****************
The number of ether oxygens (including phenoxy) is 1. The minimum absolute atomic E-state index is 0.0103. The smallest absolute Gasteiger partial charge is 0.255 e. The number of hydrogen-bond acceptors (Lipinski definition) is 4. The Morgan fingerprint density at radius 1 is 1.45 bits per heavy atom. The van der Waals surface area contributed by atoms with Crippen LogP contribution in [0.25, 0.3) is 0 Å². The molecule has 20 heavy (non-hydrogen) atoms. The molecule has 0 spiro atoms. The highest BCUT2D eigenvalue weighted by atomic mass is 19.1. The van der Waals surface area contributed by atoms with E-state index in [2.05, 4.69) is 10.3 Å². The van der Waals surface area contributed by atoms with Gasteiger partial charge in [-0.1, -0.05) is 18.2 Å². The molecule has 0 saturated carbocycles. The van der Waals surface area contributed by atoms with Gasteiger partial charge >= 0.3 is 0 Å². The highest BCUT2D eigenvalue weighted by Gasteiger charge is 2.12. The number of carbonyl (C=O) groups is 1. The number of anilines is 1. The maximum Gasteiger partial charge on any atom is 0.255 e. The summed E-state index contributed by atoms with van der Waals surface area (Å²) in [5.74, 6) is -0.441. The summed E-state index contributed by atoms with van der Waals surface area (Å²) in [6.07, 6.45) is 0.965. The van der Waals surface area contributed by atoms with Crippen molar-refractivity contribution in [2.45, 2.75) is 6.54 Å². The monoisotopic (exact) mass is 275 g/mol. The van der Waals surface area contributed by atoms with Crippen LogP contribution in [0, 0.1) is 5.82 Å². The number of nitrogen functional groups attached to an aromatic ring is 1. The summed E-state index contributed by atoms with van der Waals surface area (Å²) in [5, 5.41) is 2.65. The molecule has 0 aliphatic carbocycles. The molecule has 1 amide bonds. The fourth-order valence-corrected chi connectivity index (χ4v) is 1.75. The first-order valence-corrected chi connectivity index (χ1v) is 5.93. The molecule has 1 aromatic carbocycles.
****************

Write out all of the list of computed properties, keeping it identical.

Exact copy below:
The number of ether oxygens (including phenoxy) is 1. The minimum absolute atomic E-state index is 0.0103. The smallest absolute Gasteiger partial charge is 0.255 e. The number of hydrogen-bond acceptors (Lipinski definition) is 4. The Morgan fingerprint density at radius 1 is 1.45 bits per heavy atom. The van der Waals surface area contributed by atoms with Crippen LogP contribution in [0.25, 0.3) is 0 Å². The molecule has 20 heavy (non-hydrogen) atoms. The molecule has 0 spiro atoms. The highest BCUT2D eigenvalue weighted by atomic mass is 19.1. The van der Waals surface area contributed by atoms with E-state index in [2.05, 4.69) is 10.3 Å². The van der Waals surface area contributed by atoms with Gasteiger partial charge in [-0.1, -0.05) is 18.2 Å². The molecule has 0 saturated carbocycles. The van der Waals surface area contributed by atoms with Gasteiger partial charge >= 0.3 is 0 Å². The highest BCUT2D eigenvalue weighted by Gasteiger charge is 2.12. The number of carbonyl (C=O) groups is 1. The number of anilines is 1. The maximum Gasteiger partial charge on any atom is 0.255 e. The summed E-state index contributed by atoms with van der Waals surface area (Å²) in [5.74, 6) is -0.441. The summed E-state index contributed by atoms with van der Waals surface area (Å²) in [6.07, 6.45) is 0.965. The van der Waals surface area contributed by atoms with Crippen molar-refractivity contribution in [2.45, 2.75) is 6.54 Å². The monoisotopic (exact) mass is 275 g/mol. The van der Waals surface area contributed by atoms with Crippen LogP contribution in [0, 0.1) is 5.82 Å². The number of nitrogen functional groups attached to an aromatic ring is 1. The summed E-state index contributed by atoms with van der Waals surface area (Å²) in [5, 5.41) is 2.65. The molecule has 0 aliphatic carbocycles. The molecule has 1 amide bonds. The fourth-order valence-corrected chi connectivity index (χ4v) is 1.75. The first-order valence-corrected chi connectivity index (χ1v) is 5.93. The molecule has 1 aromatic carbocycles.